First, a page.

The separation angle of 3 degree has thus been converted into an angle of (10/200) radian (see the step on Units for angle measurement).

Similarly, the separation angle of 4 degree is converted into an angle of (10/150) radian.

Each user has to determine the value for his own individual angle which is determined by his body structure, convert it into a fraction of one radian with a nominator of 10 and remember his own denominator value. The denominator may be any rounded numbers between 100 and 400.

The two outer edges of the measuring fingers thus form a scale from 0 to 10 for measuring angles. Angles are measured against the nominator of the fraction for the angle between the outer edges of the two fingers.

Readers may skip to Units for measuring angles on first reading.

## 3. Measurement over the shoulder.

This is used when it is not practical to assume the basic posture, such as when standing on a tight spot.

User has one of his shoulder facing the object to be measured, his two shoulders in line with the object , the arm nearer to the object fully stretched out, its index and middle fingers placed between his eyes and the object. This is for measuring angle over the shoulder. The parallel guide lines formed by the fingers are now separated by a smaller angle. The angular separation of the guide lines is now reduced by about 25%.

## 4. Measurement at 45 degrees to your shoulder line.

This is used when it is not practical to assume the basic posture, such as when standing on a tight spot.

User has his measuring arm stretched out, pointing to the object. The user can raise or lower his stretched arm and tilt his head and upper torso to keep the distance from the measuring hand to the eyes constant. By raising and lowering the arm, the aiming line can be reach elevation of 60 degrees and depression of 90 degrees. The angular separation of the guide lines is now reduced by about 20%.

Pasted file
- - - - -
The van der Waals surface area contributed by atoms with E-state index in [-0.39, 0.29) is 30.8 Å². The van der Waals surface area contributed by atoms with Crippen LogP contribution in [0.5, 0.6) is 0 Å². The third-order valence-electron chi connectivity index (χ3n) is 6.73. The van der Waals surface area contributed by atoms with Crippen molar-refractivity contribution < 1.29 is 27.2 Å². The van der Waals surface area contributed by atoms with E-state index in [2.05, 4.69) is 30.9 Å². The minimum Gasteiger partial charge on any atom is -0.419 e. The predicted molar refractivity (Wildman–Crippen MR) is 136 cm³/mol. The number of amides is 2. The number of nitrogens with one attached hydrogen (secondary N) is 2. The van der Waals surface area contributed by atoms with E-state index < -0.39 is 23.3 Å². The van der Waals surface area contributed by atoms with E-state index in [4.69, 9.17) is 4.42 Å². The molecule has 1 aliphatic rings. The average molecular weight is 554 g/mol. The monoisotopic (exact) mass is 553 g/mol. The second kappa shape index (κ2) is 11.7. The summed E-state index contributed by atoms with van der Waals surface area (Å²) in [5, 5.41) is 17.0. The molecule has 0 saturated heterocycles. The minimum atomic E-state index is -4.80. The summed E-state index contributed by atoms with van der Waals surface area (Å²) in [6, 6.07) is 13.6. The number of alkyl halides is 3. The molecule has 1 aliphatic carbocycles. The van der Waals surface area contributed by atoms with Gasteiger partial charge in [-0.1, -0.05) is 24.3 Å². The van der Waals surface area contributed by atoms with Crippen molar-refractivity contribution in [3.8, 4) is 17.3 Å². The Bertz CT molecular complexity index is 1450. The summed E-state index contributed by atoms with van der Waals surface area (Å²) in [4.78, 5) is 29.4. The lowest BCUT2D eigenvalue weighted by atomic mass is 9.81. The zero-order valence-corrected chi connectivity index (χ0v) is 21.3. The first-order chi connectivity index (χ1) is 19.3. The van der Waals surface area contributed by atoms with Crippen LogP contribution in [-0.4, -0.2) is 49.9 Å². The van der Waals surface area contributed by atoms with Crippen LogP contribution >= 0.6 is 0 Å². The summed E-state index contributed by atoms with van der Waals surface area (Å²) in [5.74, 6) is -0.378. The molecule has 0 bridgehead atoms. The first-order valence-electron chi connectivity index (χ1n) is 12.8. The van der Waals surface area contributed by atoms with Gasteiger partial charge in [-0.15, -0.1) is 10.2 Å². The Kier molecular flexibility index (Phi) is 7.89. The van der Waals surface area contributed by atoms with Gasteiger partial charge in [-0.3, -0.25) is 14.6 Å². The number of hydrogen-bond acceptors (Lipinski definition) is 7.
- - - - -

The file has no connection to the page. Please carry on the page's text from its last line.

## 5. Units for angle measurement.

*Figure: A full circle is designated to be 360 degree. This is given on most compasses.*

The angle for a full circle is divided into 360 degrees, or 2X(3.14159) radians. As it is not convenient to use any compass scale in radians, the US military compasses use their scales in mils. A full circle is divided into 6400mils, so

6400mil = 360degree = 2*3.14rad,

1 rad = 1019mil # 1000mil (This is a convenient conversion formula).

Quick reference values for angle measurement:

An equilateral triangle has 3 equal angles of 60°.

1 degree angle is equal to (2*3.14159/360)rad # (1/60)rad # a slope of (1/60).

6 degree angle is equal to (2*3.14159/60)rad # (1/10)rad # a slope of (1/10).

10 degree angle is equal to (2*3.14159/36)rad # (1/6)rad # a slope of (1/6).

The diameter of the Moon varies between 0.5degree and 0.55degree. It can be taken to be 1/2 degree and is used to conveniently calibrate the angular spacing of your index and middle fingers.

*Note:* The mils on Chinese compasses are NOT US mils; 6400 US mils are equal to 6000 Chinese mils.

## 6. Application 1- Estimating distance to an object of known size on the ground.

*Figure: A distinctive building with known dimension can be used to estimate your distance to it.*

Objects of known sizes such as your companion and his survival walking stick or of standardized sizes such as train track widths, street signs, car lengths or of very similar sizes such as fully grown plants and animals can be used to estimate your distances to their nearby objects. Your distance to it is given by the simple formula:

*(inverse of angle in radian) * (size of object) = (distance to object).*

A numerical example will be given in Application 6.

## 7. Application 2- Estimating distance to an intersection along a road of constant width.

*Figure: A straight road of constant width. The arrows on the right correspond to the distance to the intersection, 1/2 and 1/4 of it.*

(Estimating distance to an intersection along a straight road of constant width.)

The width of the road must be constant in this application. You first find an observation point higher than the surface of the road to observe the width of the road with SAFETY and ease.

Measure the angular width of the road at the intersection. The point on the road where the angular width is double that is at half the distance. The point on the road where the angular width is double that new width is again at half of that new distance. Use the method repeatedly to obtain 1/2, 1/4, 1/8, 1/16 of the unknown distance, until the last one in the sequences can be accurately estimated by any other method such as comparison to your height. Note that suitable adjustment should be made for the height of your observation point.